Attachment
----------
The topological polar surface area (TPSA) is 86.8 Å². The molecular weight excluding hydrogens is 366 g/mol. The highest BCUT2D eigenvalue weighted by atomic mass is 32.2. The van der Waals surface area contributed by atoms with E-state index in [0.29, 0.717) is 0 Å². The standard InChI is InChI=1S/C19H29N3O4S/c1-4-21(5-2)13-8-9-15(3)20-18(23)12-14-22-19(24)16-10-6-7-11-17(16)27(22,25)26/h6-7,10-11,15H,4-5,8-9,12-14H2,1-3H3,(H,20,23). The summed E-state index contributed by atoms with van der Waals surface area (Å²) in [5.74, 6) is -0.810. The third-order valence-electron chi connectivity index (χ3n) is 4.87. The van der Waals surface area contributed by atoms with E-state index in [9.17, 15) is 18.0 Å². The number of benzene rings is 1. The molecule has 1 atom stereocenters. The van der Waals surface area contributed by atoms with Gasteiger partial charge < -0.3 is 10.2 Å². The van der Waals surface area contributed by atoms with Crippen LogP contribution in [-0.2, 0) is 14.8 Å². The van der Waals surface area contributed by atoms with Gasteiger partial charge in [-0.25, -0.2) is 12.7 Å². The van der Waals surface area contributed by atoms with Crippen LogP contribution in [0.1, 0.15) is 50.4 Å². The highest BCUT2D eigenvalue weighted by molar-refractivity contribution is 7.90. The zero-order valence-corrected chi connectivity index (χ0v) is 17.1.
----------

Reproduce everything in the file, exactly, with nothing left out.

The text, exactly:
The topological polar surface area (TPSA) is 86.8 Å². The molecular weight excluding hydrogens is 366 g/mol. The highest BCUT2D eigenvalue weighted by atomic mass is 32.2. The van der Waals surface area contributed by atoms with E-state index in [0.29, 0.717) is 0 Å². The standard InChI is InChI=1S/C19H29N3O4S/c1-4-21(5-2)13-8-9-15(3)20-18(23)12-14-22-19(24)16-10-6-7-11-17(16)27(22,25)26/h6-7,10-11,15H,4-5,8-9,12-14H2,1-3H3,(H,20,23). The summed E-state index contributed by atoms with van der Waals surface area (Å²) in [5.74, 6) is -0.810. The third-order valence-electron chi connectivity index (χ3n) is 4.87. The van der Waals surface area contributed by atoms with E-state index in [9.17, 15) is 18.0 Å². The number of benzene rings is 1. The molecule has 1 atom stereocenters. The van der Waals surface area contributed by atoms with Gasteiger partial charge < -0.3 is 10.2 Å². The van der Waals surface area contributed by atoms with Crippen LogP contribution in [-0.2, 0) is 14.8 Å². The van der Waals surface area contributed by atoms with Gasteiger partial charge in [-0.25, -0.2) is 12.7 Å². The van der Waals surface area contributed by atoms with Crippen LogP contribution in [0.1, 0.15) is 50.4 Å². The highest BCUT2D eigenvalue weighted by molar-refractivity contribution is 7.90. The zero-order valence-corrected chi connectivity index (χ0v) is 17.1.